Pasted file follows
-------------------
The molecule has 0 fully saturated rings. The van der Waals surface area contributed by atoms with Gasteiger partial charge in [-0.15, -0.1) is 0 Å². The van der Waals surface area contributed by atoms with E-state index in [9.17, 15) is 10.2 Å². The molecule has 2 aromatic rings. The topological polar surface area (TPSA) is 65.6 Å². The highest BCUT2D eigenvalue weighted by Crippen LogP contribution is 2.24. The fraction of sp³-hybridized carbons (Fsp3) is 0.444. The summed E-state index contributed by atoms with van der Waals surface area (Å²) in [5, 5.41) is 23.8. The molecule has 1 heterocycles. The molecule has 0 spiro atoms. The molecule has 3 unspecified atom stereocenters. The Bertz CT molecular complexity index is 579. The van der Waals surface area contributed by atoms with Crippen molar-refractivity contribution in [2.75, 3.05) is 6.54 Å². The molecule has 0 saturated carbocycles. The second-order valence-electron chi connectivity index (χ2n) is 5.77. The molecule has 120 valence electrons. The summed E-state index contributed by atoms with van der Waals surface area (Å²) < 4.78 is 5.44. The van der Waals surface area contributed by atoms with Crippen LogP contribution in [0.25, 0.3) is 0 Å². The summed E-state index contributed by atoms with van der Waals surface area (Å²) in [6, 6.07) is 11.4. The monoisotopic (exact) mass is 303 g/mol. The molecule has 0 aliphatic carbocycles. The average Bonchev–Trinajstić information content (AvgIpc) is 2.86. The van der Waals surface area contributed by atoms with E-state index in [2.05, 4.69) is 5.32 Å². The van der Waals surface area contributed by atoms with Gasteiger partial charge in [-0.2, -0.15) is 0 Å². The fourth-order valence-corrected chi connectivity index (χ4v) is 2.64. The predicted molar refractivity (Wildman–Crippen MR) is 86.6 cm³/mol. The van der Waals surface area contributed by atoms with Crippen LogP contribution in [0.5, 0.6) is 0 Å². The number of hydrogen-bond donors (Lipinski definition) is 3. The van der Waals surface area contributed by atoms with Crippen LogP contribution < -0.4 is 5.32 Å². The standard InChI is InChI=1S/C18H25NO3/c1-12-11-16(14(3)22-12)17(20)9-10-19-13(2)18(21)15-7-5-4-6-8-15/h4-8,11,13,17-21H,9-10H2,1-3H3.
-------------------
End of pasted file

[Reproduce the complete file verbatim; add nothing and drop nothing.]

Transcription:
The molecule has 0 fully saturated rings. The van der Waals surface area contributed by atoms with Gasteiger partial charge in [-0.15, -0.1) is 0 Å². The van der Waals surface area contributed by atoms with E-state index in [9.17, 15) is 10.2 Å². The molecule has 2 aromatic rings. The topological polar surface area (TPSA) is 65.6 Å². The highest BCUT2D eigenvalue weighted by Crippen LogP contribution is 2.24. The fraction of sp³-hybridized carbons (Fsp3) is 0.444. The summed E-state index contributed by atoms with van der Waals surface area (Å²) in [5, 5.41) is 23.8. The molecule has 1 heterocycles. The molecule has 0 spiro atoms. The molecule has 3 unspecified atom stereocenters. The Bertz CT molecular complexity index is 579. The van der Waals surface area contributed by atoms with Crippen molar-refractivity contribution in [2.75, 3.05) is 6.54 Å². The molecule has 0 saturated carbocycles. The second-order valence-electron chi connectivity index (χ2n) is 5.77. The molecule has 120 valence electrons. The summed E-state index contributed by atoms with van der Waals surface area (Å²) < 4.78 is 5.44. The van der Waals surface area contributed by atoms with Crippen LogP contribution in [0.25, 0.3) is 0 Å². The summed E-state index contributed by atoms with van der Waals surface area (Å²) in [6, 6.07) is 11.4. The monoisotopic (exact) mass is 303 g/mol. The molecule has 0 aliphatic carbocycles. The average Bonchev–Trinajstić information content (AvgIpc) is 2.86. The van der Waals surface area contributed by atoms with E-state index in [2.05, 4.69) is 5.32 Å². The van der Waals surface area contributed by atoms with Gasteiger partial charge in [-0.2, -0.15) is 0 Å². The fourth-order valence-corrected chi connectivity index (χ4v) is 2.64. The predicted molar refractivity (Wildman–Crippen MR) is 86.6 cm³/mol. The van der Waals surface area contributed by atoms with Crippen LogP contribution in [0.5, 0.6) is 0 Å². The number of hydrogen-bond donors (Lipinski definition) is 3. The van der Waals surface area contributed by atoms with Crippen LogP contribution < -0.4 is 5.32 Å². The standard InChI is InChI=1S/C18H25NO3/c1-12-11-16(14(3)22-12)17(20)9-10-19-13(2)18(21)15-7-5-4-6-8-15/h4-8,11,13,17-21H,9-10H2,1-3H3.